But Mengestu has so hushed every aspect of All Our Names – plot, style, characterisation – that it results in a severely anaemic work. Perhaps this is meant to mirror the post-traumatic inertia that being a witness to extreme violence and horror has instilled in Isaac. The blanched, mercilessly stripped prose, which is the dominant and unquestioned orthodoxy of contemporary Anglophone fiction, especially that coming out of MFA courses, simply cannot rise to the importance of his subject. Where is the density that this kind of novel requires?

Neel Mukherjee's latest novel, 'The Lives of Others', is published by Chatto & Windus

Register for free to continue reading

Registration is a free and easy way to support our truly independent journalism

By registering, you will also enjoy limited access to Premium articles, exclusive newsletters, commenting, and virtual events with our leading journalists

Please enter a valid email
Please enter a valid email
Must be at least 6 characters, include an upper and lower case character and a number
Must be at least 6 characters, include an upper and lower case character and a number
Must be at least 6 characters, include an upper and lower case character and a number
Please enter your first name
Special characters aren’t allowed
Please enter a name between 1 and 40 characters
Please enter your last name
Special characters aren’t allowed
Please enter a name between 1 and 40 characters
You must be over 18 years old to register
You must be over 18 years old to register
Opt-out-policy
You can opt-out at any time by signing in to your account to manage your preferences. Each email has a link to unsubscribe.

By clicking ‘Create my account’ you confirm that your data has been entered correctly and you have read and agree to our Terms of use, Cookie policy and Privacy notice.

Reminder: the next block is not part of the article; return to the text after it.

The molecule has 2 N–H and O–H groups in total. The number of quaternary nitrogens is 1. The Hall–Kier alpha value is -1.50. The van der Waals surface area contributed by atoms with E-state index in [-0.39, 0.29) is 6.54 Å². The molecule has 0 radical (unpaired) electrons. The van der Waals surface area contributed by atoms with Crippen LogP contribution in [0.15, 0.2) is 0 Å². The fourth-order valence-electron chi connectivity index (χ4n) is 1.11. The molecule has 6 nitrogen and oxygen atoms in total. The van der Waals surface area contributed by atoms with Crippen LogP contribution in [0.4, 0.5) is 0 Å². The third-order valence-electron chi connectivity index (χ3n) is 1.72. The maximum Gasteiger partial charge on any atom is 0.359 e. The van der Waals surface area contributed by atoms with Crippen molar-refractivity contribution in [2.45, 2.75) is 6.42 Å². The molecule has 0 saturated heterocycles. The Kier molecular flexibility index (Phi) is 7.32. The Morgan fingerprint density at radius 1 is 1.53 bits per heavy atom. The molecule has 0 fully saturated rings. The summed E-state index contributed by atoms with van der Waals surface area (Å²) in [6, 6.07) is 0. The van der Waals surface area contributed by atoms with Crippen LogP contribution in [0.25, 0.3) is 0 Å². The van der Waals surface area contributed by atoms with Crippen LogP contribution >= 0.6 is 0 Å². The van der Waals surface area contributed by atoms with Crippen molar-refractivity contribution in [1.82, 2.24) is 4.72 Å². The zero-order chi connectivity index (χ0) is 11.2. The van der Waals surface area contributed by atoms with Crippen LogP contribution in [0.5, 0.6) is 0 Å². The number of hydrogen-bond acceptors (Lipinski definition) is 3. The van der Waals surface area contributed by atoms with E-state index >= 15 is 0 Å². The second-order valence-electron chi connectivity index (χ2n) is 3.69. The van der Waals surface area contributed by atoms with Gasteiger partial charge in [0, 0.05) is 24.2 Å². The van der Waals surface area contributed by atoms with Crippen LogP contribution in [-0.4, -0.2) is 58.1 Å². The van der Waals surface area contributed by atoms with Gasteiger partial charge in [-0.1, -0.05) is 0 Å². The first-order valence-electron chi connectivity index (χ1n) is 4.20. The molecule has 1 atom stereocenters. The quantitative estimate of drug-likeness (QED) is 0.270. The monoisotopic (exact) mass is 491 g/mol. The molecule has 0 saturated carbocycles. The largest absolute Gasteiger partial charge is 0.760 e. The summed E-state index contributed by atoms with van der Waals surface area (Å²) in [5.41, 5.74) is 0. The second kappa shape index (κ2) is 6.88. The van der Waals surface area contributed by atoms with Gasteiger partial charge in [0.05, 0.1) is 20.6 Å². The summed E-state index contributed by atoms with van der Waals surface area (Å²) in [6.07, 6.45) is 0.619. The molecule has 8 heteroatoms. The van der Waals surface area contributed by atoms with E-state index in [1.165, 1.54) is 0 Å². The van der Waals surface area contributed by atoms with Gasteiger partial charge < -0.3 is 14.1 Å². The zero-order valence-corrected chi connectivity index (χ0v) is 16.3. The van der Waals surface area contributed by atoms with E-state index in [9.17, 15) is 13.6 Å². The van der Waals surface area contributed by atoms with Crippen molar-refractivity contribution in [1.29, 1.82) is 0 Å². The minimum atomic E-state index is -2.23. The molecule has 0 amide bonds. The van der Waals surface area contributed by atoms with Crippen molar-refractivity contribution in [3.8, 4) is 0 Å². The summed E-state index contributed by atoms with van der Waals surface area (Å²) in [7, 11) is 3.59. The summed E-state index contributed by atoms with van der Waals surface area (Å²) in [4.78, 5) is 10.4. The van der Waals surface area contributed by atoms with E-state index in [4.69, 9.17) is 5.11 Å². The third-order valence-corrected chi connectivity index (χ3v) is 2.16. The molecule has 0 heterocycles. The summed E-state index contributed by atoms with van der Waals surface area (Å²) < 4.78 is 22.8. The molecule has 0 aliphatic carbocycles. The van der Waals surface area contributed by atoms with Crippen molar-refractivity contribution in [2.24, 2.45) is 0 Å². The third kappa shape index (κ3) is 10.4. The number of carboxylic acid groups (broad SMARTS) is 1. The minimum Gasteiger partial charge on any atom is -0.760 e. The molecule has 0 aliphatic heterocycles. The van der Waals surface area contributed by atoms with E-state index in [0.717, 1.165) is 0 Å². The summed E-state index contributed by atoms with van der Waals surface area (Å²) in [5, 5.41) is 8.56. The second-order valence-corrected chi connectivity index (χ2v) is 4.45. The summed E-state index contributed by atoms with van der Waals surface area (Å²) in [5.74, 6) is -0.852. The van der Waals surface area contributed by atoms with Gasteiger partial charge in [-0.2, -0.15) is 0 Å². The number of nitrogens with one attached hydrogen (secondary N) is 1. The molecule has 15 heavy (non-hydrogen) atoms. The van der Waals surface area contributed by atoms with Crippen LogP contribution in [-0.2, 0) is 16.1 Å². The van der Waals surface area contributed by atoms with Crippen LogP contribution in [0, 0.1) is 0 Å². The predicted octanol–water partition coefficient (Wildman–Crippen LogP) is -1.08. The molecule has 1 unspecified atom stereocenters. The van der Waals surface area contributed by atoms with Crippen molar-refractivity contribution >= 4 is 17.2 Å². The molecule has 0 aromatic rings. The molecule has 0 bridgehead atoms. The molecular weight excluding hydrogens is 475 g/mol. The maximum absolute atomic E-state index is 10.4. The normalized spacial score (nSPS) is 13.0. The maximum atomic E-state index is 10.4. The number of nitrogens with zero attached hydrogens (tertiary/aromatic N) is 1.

This site is protected by reCAPTCHA and the Google Privacy policy and Terms of service apply.

Already have an account? sign in

By clicking ‘Register’ you confirm that your data has been entered correctly and you have read and agree to our Terms of use, Cookie policy and Privacy notice.

This site is protected by reCAPTCHA and the Google Privacy policy and Terms of service apply.

Register for free to continue reading

Registration is a free and easy way to support our truly independent journalism

By registering, you will also enjoy limited access to Premium articles, exclusive newsletters, commenting, and virtual events with our leading journalists

Already have an account? sign in

By clicking ‘Register’ you confirm that your data has been entered correctly and you have read and agree to our Terms of use, Cookie policy and Privacy notice.

This site is protected by reCAPTCHA and the Google Privacy policy and Terms of service apply.

Join our new commenting forum

Join thought-provoking conversations, follow other Independent readers and see their replies

Comments

Thank you for registering

Please refresh the page or navigate to another page on the site to be automatically logged inPlease refresh your browser to be logged in